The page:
After the carnage of World War I is finally over, Jacques Morlac, a decorated war hero, is arrested and held in an abandoned barracks in a small town in France, while just outside, his battered and scarred dog barks day and night for its master. Over the course of four days, Hughes Lantier, the officer in charge of Morlac’s investigation, encourages the reluctant prisoner to tell the story of how he made it through the war only to come home to end up under arrest. But Lantier suspects there is more to Morlac’s story and sets out to discover what the prisoner is hiding and why.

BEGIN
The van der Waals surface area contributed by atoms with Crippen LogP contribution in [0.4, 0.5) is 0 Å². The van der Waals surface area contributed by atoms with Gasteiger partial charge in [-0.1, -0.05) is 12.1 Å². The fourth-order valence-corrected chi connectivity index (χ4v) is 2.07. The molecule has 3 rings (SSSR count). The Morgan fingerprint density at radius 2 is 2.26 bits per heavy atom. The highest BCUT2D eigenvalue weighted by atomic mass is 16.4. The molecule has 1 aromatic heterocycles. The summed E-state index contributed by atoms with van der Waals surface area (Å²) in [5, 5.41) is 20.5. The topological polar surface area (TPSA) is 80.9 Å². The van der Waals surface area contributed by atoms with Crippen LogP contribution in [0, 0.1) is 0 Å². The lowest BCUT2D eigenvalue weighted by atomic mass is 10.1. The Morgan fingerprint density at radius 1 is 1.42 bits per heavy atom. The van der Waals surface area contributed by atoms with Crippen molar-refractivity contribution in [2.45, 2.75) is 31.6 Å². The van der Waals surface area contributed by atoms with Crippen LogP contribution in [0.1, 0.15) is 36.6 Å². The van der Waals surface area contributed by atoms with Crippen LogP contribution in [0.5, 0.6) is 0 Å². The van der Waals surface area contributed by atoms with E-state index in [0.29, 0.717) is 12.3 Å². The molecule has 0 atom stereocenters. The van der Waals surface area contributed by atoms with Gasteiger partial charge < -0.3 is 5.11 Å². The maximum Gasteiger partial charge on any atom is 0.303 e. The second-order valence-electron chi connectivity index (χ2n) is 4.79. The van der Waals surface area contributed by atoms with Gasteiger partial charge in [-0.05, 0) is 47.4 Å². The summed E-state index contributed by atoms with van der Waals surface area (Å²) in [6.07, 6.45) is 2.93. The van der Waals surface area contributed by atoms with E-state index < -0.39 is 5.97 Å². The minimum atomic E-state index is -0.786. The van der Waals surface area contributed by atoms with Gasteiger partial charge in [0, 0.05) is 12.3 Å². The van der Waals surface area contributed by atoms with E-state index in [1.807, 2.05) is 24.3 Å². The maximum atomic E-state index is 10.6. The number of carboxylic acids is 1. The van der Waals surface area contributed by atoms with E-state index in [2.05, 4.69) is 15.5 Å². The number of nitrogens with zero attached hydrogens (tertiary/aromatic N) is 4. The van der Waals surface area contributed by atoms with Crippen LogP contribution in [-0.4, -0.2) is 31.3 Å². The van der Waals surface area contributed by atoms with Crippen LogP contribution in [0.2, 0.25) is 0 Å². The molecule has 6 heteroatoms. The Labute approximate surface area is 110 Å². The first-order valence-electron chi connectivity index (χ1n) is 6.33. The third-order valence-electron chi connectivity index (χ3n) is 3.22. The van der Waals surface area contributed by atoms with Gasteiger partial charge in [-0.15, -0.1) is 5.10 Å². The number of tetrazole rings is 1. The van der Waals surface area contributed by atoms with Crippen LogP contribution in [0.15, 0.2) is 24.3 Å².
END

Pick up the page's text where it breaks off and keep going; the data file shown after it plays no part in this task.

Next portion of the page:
Written by award-winning author Jean-Christophe Rufin, one of the founders of Doctors Without Borders, The Red Collar is a slim novel that tells a deceptively simple story about a man and his dog. Inspired by a true story, the book is, at its heart, a painful and moving tale of the horrors of war, mistaken pride, and unbounded loyalty. There are three main human characters, but the thread that ties them together is Wilhelm, the dog whose dedication to his master, even in the face of indifference, is inspiring and heartbreaking. The Red Collar is ultimately his story, and I recommend the book to dog lovers everywhere.